In Memoriam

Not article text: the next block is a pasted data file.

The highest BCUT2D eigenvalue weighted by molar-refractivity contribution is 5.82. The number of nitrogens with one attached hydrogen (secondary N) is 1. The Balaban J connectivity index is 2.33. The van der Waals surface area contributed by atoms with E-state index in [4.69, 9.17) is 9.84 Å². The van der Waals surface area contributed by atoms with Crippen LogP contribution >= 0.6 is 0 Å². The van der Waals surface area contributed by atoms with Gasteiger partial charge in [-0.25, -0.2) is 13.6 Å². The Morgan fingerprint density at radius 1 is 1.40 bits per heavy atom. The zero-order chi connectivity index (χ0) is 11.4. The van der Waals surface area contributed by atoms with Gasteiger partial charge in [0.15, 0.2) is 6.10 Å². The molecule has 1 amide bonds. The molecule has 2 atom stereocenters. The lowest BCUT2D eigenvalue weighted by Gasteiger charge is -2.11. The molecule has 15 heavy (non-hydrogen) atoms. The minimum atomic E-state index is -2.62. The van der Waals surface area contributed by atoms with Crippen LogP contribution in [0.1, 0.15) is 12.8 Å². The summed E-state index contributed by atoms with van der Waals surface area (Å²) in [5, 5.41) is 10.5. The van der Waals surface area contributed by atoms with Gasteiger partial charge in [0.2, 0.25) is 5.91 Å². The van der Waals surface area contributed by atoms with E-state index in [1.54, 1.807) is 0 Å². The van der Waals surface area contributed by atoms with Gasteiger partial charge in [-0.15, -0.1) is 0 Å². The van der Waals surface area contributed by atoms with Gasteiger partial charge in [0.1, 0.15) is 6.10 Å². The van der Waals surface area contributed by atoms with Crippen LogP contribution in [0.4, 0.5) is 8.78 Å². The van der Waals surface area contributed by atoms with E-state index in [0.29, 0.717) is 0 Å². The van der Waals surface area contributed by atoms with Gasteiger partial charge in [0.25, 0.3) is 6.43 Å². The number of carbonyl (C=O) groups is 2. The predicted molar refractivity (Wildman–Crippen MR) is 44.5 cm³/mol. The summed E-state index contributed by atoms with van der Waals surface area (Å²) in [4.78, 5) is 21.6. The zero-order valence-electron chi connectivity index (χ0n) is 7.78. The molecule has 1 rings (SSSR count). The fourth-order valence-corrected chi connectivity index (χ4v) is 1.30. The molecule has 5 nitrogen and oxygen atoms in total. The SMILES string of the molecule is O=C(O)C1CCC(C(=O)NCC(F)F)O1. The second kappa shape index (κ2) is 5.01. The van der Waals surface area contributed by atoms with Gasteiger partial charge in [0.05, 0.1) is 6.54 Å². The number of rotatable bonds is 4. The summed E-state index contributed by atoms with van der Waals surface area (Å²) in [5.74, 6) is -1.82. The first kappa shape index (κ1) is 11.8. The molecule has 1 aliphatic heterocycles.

In Memoriam more than 40 delegations was formed to develop a tion of the research and education communities was final resolution on the data exchange issue. Members adopted that is broad enough to encompass environ- mental researchers from all types of institutions, in- of the U.S. delegation conducted extensive negotia- cluding those in the private and commercial sectors— tions with delegates from the nations most concerned with the data exchange issue. As a result of these for example, Bell Laboratories or SRI, Inc. A copy of substantial and lengthy discussions, the four ele- the resolution can be obtained from the International ments of the U.S. position were incorporated into the Activities Office of the National Weather Service, resolution that was finally approved. National Oceanic and Atmospheric Administration, 301-713-0645. The resolution that was adopted by Cg-XII explic- itly adopts the following policy: "As a fundamental Recognizing the changing situation for national principle of the World Meteorological Organization meteorological services, we believe that the outcome on this important issue was the best possible consid- (WMO), and in consonance with the expanding re- ering the conflicting concerns of services with com- quirements for its scientific and technical expertise, mercial activities, developing countries, and the United WMO commits itself to broadening and enhancing the free and unrestricted international exchange of me- States. Notwithstanding this resolution, however, we teorological and related data and products." The reso- expect that efforts to control or restrict the interna- lution defines a practice for international exchange as tional exchange of environmental data will continue in follows: 1) a minimum set of essential data and the future. Pressures on many national services to products "required to accurately describe and forecast recover their operational costs are probably going to increase, rather than decrease, in the near future. In weather and climate" shall be provided on a free and response to these pressures, it is likely that selling unrestricted basis; 2) additional data and products data, products, and services will become more attrac- required to sustain WMO programs at the global, regional, and national levels, shall be freely exchanged, tive to meteorological services. Therefore, we must recognizing that members may be justified, by na- remain vigilant to protect the principle of full and open tional laws or costs of production, in placing conditions exchange of all types of environmental data. • on their reexport outside the receiving country for commercial purposes; and 3) free and unrestricted access shall be provided to all data and products References exchanged under WMO auspices for the research and education communities for their noncommercial use. Anthes, R. A., 1994: UCAR response to the report of the ad hoc committee on International data exchange. Bull. Amer. Meteor. The minimum set of essential data exchanged without Soc., 75,1849-1854. charge and with no conditions on their use consists of White, R. M., 1994: Report of the ad hoc committee on international 6-h surface synoptic data, all available in situ observa- data exchange. Bull. Amer. Meteor. Soc., 75,549-551. tions in the marine environment, all available aircraft reports, all available upper-air soundings, data to provide a good representation of climate, special meteorological products to meet WMO obligations, severe weather warnings and advisories, and opera- tional meteorological satellite data and products as agreed between WMO and satellite operators. More- over, these data should define the state of the atmo- sphere "at least on a scale of the order of 200 km in the horizontal and 6 to 12 hours in time." In addition, it 3n jl/iemmicwi should be noted that the receiving nations should make a "best effort" in making any conditions placed on data and products, relating to their reexport for Sfyewvice *s4cAe/Micm commercial purposes, known to all data recipients. 1924-1995 The resolution also contains important definitions of terms, as well as two sections on guidelines that essentially outline a code of conduct with respect to the WMO data exchange policy and practice and commercial activities involving meteorological ser- 1920-1995 vices. It is noteworthy that, in response to a recom- mendation by a representative of the International Council of Scientific Unions at the Congress, a defini- Bulletin of the American Meteorological Society http://www.deepdyve.com/assets/images/DeepDyve-Logo-lg.png Bulletin of the American Meteorological Society American Meteorological Society